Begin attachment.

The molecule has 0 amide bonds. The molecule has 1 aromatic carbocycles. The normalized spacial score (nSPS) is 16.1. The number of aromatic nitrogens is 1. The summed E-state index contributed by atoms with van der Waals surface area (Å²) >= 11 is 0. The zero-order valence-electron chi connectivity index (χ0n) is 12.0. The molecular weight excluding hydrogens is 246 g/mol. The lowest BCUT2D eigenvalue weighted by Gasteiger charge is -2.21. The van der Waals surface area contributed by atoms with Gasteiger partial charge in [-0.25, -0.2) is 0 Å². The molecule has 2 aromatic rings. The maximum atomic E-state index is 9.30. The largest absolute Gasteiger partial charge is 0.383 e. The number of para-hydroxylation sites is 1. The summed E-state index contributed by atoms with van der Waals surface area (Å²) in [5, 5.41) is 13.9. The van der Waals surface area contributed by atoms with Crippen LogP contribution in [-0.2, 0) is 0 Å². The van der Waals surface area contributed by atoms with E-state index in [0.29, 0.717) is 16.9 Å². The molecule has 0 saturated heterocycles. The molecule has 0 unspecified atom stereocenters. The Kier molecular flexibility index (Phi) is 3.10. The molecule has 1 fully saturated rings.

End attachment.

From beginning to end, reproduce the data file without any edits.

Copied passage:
The molecule has 0 amide bonds. The molecule has 1 aromatic carbocycles. The normalized spacial score (nSPS) is 16.1. The number of aromatic nitrogens is 1. The summed E-state index contributed by atoms with van der Waals surface area (Å²) >= 11 is 0. The zero-order valence-electron chi connectivity index (χ0n) is 12.0. The molecular weight excluding hydrogens is 246 g/mol. The lowest BCUT2D eigenvalue weighted by Gasteiger charge is -2.21. The van der Waals surface area contributed by atoms with Gasteiger partial charge in [-0.25, -0.2) is 0 Å². The molecule has 2 aromatic rings. The maximum atomic E-state index is 9.30. The largest absolute Gasteiger partial charge is 0.383 e. The number of para-hydroxylation sites is 1. The summed E-state index contributed by atoms with van der Waals surface area (Å²) in [5, 5.41) is 13.9. The van der Waals surface area contributed by atoms with Crippen LogP contribution in [-0.2, 0) is 0 Å². The van der Waals surface area contributed by atoms with E-state index in [0.29, 0.717) is 16.9 Å². The molecule has 0 saturated heterocycles. The molecule has 0 unspecified atom stereocenters. The Kier molecular flexibility index (Phi) is 3.10. The molecule has 1 fully saturated rings.